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US, Iran to hold first substantial talks in 27 years

US, Iran to hold first substantial talks in 27 years
AFP
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First Published: Sun, May 27 2007. 03 23 PM IST

US ambassador to Iraq Ryan Crocker, left, walks with an aide at al-Asad airbase near the city of Hit in Anbar province in Iraq. Crocker will lead talks with Iran aimed at restoring security to Iraq.
US ambassador to Iraq Ryan Crocker, left, walks with an aide at al-Asad airbase near the city of Hit in Anbar province in Iraq. Crocker will lead talks with Iran aimed at restoring security to Iraq.
Updated: Sun, May 27 2007. 03 23 PM IST
Washington: Washington and Tehran open their first substantial talks in 27 years in Baghdad on 28 May 2007, with both countries setting modest goals and limiting discussions to ways to quell the chaos in Iraq.
US ambassador to Iraq Ryan Crocker, left, walks with an aide at al-Asad airbase near the city of Hit in Anbar province in Iraq. Crocker will lead talks with Iran aimed at restoring security to Iraq.
US ambassador to Iraq Ryan Crocker is set to meet Iranian ambassador Hassan Kazemi in the highest-level official bilateral talks between the two sides since the 1979 Islamic revolution.
The United States and Iran broke off diplomatic relations in 1980 after radical students stormed the US embassy in Tehran and held its diplomats hostage for 444 days.
State Department spokesman Tom Casey said the talks would be held “in Baghdad, at an Iraqi government facility,” giving no further details for security reasons.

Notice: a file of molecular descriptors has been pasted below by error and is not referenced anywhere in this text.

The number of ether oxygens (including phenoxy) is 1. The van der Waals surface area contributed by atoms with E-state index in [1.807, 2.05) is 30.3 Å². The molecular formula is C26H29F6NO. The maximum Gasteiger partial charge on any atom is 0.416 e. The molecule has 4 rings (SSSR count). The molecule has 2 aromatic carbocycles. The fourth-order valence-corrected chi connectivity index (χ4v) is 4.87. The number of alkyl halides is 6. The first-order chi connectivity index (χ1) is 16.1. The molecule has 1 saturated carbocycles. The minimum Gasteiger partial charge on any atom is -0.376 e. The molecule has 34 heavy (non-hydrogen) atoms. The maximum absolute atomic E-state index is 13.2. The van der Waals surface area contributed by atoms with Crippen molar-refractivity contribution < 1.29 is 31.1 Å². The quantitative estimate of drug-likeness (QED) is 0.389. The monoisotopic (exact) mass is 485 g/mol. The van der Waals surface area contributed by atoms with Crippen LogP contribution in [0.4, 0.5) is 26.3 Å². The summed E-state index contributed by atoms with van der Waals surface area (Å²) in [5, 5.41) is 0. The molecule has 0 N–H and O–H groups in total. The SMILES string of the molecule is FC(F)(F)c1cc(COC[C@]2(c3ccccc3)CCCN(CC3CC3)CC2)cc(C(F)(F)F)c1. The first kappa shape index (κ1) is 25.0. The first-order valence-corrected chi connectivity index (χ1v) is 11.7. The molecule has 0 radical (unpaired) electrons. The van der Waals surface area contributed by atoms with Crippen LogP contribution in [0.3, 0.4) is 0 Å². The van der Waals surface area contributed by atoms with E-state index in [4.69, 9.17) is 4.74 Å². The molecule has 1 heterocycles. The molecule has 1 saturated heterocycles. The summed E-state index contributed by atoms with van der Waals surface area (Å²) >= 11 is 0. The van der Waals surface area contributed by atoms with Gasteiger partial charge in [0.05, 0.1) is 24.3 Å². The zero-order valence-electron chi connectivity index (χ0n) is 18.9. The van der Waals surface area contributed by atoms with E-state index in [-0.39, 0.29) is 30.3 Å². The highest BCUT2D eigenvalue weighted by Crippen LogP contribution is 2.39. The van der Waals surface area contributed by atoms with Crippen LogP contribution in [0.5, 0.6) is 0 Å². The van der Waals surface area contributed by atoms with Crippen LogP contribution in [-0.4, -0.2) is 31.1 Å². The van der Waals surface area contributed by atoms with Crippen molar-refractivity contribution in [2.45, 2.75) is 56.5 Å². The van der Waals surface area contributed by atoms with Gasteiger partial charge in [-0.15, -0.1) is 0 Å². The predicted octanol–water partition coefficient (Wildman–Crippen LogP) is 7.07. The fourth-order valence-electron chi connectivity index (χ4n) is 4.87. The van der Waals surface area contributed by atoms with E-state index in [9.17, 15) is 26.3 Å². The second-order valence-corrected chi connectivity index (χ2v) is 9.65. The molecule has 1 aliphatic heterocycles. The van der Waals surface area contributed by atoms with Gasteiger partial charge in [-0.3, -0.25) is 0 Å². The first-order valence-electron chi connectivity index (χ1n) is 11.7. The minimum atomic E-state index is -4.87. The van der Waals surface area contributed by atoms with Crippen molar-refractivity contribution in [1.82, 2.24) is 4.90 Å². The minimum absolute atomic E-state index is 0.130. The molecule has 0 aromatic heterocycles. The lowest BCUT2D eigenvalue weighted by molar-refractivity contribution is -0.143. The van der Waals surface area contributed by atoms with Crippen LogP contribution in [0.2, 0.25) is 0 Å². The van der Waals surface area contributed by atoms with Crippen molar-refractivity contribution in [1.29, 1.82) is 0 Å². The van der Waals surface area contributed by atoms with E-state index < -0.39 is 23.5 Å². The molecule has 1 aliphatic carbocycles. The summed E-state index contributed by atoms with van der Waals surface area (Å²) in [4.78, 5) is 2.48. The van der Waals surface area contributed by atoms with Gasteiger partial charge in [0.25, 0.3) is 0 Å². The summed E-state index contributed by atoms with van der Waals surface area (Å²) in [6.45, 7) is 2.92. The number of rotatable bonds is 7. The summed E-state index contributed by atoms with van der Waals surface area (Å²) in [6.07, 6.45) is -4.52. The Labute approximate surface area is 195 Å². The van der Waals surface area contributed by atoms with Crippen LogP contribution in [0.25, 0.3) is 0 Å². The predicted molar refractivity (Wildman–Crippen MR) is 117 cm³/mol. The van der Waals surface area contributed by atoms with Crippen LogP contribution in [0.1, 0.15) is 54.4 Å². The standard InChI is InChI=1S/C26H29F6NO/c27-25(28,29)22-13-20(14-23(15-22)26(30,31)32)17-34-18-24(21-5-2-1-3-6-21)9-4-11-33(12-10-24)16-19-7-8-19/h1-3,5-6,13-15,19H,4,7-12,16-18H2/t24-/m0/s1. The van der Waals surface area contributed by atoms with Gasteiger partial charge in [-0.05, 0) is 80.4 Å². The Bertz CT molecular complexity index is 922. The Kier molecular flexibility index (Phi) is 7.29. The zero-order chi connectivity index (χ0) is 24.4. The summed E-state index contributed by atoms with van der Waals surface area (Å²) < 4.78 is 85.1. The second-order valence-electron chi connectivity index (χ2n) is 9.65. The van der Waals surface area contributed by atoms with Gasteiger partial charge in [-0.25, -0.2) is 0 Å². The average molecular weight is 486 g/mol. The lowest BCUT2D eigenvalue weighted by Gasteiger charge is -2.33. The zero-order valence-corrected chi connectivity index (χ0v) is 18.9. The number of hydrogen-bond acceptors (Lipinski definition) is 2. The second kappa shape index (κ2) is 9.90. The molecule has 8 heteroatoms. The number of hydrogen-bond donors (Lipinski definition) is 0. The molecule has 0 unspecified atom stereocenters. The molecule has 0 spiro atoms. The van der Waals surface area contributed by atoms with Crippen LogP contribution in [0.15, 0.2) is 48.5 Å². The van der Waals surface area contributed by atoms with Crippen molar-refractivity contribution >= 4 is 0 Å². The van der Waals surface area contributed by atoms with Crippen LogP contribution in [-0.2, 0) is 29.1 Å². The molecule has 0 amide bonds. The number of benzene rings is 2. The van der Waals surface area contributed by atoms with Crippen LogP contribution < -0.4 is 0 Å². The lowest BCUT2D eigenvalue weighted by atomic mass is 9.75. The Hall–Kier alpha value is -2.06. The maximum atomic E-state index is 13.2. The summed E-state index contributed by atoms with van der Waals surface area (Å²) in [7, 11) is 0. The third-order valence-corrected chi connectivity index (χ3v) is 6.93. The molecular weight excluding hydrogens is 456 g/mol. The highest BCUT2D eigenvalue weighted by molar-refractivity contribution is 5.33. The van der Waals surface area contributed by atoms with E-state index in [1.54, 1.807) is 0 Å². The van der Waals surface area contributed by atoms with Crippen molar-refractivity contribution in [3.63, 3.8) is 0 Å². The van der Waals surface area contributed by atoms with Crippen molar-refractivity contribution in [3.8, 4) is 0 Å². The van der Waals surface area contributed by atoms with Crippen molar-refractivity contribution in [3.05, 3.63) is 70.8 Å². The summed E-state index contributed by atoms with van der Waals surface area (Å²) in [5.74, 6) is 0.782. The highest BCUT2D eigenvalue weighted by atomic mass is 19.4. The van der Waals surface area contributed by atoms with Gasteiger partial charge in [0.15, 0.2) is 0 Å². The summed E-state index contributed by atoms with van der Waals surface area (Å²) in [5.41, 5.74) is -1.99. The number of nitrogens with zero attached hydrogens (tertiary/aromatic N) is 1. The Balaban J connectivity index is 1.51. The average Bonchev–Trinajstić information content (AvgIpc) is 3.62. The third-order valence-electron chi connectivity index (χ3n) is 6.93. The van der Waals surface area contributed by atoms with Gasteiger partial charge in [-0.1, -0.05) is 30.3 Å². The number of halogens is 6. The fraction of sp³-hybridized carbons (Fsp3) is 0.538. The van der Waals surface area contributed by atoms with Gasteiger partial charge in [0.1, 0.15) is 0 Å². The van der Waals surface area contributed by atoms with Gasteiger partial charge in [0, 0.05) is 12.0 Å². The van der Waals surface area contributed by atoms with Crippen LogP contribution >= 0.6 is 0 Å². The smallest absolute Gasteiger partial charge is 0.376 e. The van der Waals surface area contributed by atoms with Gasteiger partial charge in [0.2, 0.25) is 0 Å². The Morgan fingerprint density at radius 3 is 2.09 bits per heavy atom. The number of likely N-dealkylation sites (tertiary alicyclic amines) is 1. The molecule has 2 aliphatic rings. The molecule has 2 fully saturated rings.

An Iraqi representative will join them at the start of the talks, which will then continue behind closed doors. There will be no official statement, but Crocker said there could be a press conference at the US embassy after the event.
The meeting follows a brief encounter between US secretary of state Condoleezza Rice and her Iranian counterpart, Manouchehr Mottaki, on 4 May 2007 at a conference on Iraq held at the Egyptian resort of Sharm El-Sheikh, Egypt.
“Bad relations between the two countries does not serve Iraq, and Iraq has paid the price for the tension between the two countries,” said Ali al-Dabbagh, spokesman for Iraqi Prime Minister Nuri al-Maliki.
Washington accuses Tehran of fomenting violence by arming and training radical Shiite militias. Tehran in turn says that peace will not be restored in Iraq until US forces leave.
Despite the strong symbolism, the meeting will likely yield limited results, said Anthony Cordesman, with the Washington-based Center for Strategic and International Studies (CSIS) think-tank.
“Iran’s position on meeting with the US to talk about Iraq has been hostile beyond the usual standards of pre-conference posturing and leverage,” said Cordesman.
Cordesman said the recent arrest in Iran of at least three Iranian-American researchers accused of working to undermine the Islamic regime were “a grim warning that dialogue with this Iranian government may have very little near-term benefits.”
US forces are also holding five Iranians arrested on January 11 in the northern city of Arbil. Iran says the men are diplomats, but US officials suspect they are involved in supplying advanced roadside bombs to Iraqi insurgents to use against US forces.
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First Published: Sun, May 27 2007. 03 23 PM IST